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Re: Electric Ouds


Hamza has been the introduction to the oud for a number of us, apparently. I met him when he came to UT/Austin, first for a concert and later as part of a semester-long music seminar. Al-oud was a natural, as I was already playing lute (yes, one with TIED frets) but it was his use of the tar that opened my eyes ...

And don't feel badly, I couldn't tell whether Lindley's oud was fretted or not from that YT video ... (I doubt that it was fretted ... Lindley seems to forthright to do something like that ... not to be pedantic, but I agree: it ain't an oud with frets ... that's called a lute!)



On Thu, Sep 25, 2008 at 7:18 PM, Rick Walker <looppool@cruzio.com> wrote:
Regarding the wonderful clip of David Lyndley playing
his electric oud on youtube:

Does his version have actual frets or just fret markings?

If it has frets,    it's not technically an oud.

This is not to say that it's illegitimate but
the way the original Oud is played and the ultimate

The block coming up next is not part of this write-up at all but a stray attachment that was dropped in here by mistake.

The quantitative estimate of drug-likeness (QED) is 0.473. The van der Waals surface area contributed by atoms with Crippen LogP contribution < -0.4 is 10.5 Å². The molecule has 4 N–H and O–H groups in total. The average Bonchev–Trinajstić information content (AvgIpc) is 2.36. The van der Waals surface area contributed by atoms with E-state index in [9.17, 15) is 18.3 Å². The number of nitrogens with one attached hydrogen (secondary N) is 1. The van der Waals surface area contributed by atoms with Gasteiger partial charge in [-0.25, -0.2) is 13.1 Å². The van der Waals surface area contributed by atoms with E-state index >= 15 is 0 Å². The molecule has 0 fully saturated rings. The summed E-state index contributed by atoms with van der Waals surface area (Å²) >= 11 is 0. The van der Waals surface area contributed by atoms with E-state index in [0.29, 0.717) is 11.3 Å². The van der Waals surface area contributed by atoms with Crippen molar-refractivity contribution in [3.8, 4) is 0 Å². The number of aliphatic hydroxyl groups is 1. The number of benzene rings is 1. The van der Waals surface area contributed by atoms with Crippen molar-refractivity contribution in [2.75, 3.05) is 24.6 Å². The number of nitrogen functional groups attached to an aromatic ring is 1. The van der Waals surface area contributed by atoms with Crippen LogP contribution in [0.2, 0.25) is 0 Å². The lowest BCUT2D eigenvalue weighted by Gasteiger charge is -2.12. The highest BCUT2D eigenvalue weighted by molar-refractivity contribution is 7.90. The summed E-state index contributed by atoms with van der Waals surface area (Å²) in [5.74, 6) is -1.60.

sound of the instrument have everything to do
with it's being fretless.

Of course, of the 44 basic Arabic Maqams,  over half of them
use quarter tones and quarter tone embellishements which
can only be played in the fretless mode.

I'm no expert on Ouds,  but I play one on T.V.


ps  by the way,  I don't know if people have mentioned it about this amazing
instrument, but it is the UR instrument that eventually became
the Lute, the Guitar, the Balalaika,  the Pipa and the Biwa.

For simple deep and heartfelt playing,  please check out my
first  teacher, Hamza El Din's record on Nonesuch,  Escalay, the Water Wheel